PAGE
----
Modern Intermediate Calibers 016: The 5.8x42mm Chinese

5.8x42DBP-10

In the mid-1950s, the People’s Republic of China followed the Soviet Union’s example and adopted the intermediate 7.62x39mm round. This decision substantially helped to promote that cartridge’s ubiquity throughout the world, as millions of cheap Chinese-made SKS and AK rifles were exported to every corner of the globe. However, at the very end of Chairman Mao Zedong’s regime, an effort was started to develop a new, modernized caliber that would improve performance and conserve materials versus the 7.62×39. That program resulted in the 5.8x42mm caliber, standardized in the late 1980s with the DBP-87 and DBP-88 rounds. Unusually, the 5.8x42mm used a system with two different overall length standards, one of about 58mm for the DBP-87 rifle cartridge, and the other of about 62mm for the DBP-88 support round. This allowed the marksman’s rifle to shoot the DBP-87, if necessary, but also allowed for a longer, lower drag bullet to be put in the DBP-88 case, improving the ballistics of the QBU-88 marksman’s rifle and the QJY-88 general purpose machine gun.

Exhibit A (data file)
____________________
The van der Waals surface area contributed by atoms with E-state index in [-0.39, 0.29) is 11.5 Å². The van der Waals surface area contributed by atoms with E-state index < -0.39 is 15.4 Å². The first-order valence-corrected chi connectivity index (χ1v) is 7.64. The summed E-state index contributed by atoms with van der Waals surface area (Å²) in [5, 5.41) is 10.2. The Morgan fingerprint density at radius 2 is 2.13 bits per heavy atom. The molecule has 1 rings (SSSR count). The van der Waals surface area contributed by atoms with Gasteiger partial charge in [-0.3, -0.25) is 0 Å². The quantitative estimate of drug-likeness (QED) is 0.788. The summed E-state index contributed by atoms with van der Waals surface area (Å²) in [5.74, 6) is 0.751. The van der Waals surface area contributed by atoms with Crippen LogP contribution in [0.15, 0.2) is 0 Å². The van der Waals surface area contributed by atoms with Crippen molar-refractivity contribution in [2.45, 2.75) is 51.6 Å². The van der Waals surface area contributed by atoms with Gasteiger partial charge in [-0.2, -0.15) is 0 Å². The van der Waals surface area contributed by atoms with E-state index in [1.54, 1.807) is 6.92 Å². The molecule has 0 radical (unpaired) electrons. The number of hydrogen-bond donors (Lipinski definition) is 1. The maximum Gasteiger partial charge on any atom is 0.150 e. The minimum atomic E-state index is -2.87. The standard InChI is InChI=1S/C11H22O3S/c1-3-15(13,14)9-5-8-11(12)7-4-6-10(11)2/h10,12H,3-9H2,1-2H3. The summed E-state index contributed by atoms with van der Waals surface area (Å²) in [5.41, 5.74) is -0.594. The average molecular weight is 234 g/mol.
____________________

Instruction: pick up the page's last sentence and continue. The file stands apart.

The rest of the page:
By the 2000s, this “one and a half” caliber system was proving suboptimal, and so a program to develop a new universal round for both the QBZ-95 assault rifle and QBU-88 marksman’s rifle was begun, resulting in the DBP-10 projectile, which combines the best aspects of the DBP-88 and DBP-87, while being compatible with all weapons. This DBP-10 round is the standard infantry caliber for the People’s Liberation Army today, although stockpiles of older ammunition still exist.

On to the ballistics:

aTsOefg pIkPNYB Yll5FkX IBjrXDE

Despite having better performance than 5.56mm at extended distances, the 5.8mm DBP-10 cartridge isn’t much heavier, at just 12.9 grams per shot (7.5% more).